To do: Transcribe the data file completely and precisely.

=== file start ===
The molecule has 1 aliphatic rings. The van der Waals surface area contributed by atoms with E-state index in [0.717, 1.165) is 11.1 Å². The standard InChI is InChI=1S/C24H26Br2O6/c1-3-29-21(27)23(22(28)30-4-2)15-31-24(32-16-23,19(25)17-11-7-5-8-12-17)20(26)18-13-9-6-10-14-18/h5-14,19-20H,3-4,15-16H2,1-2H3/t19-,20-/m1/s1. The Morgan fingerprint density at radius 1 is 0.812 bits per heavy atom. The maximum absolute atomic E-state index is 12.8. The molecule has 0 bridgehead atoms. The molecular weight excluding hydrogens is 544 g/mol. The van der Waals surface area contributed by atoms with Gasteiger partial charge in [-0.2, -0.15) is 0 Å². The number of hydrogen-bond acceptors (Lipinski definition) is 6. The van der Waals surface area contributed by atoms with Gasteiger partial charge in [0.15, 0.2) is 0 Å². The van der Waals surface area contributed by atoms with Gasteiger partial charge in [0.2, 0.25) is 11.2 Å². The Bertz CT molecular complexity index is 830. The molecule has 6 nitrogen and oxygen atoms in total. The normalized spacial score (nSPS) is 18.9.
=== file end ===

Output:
The molecule has 1 aliphatic rings. The van der Waals surface area contributed by atoms with E-state index in [0.717, 1.165) is 11.1 Å². The standard InChI is InChI=1S/C24H26Br2O6/c1-3-29-21(27)23(22(28)30-4-2)15-31-24(32-16-23,19(25)17-11-7-5-8-12-17)20(26)18-13-9-6-10-14-18/h5-14,19-20H,3-4,15-16H2,1-2H3/t19-,20-/m1/s1. The Morgan fingerprint density at radius 1 is 0.812 bits per heavy atom. The maximum absolute atomic E-state index is 12.8. The molecule has 0 bridgehead atoms. The molecular weight excluding hydrogens is 544 g/mol. The van der Waals surface area contributed by atoms with Gasteiger partial charge in [-0.2, -0.15) is 0 Å². The number of hydrogen-bond acceptors (Lipinski definition) is 6. The van der Waals surface area contributed by atoms with Gasteiger partial charge in [0.15, 0.2) is 0 Å². The van der Waals surface area contributed by atoms with Gasteiger partial charge in [0.2, 0.25) is 11.2 Å². The Bertz CT molecular complexity index is 830. The molecule has 6 nitrogen and oxygen atoms in total. The normalized spacial score (nSPS) is 18.9.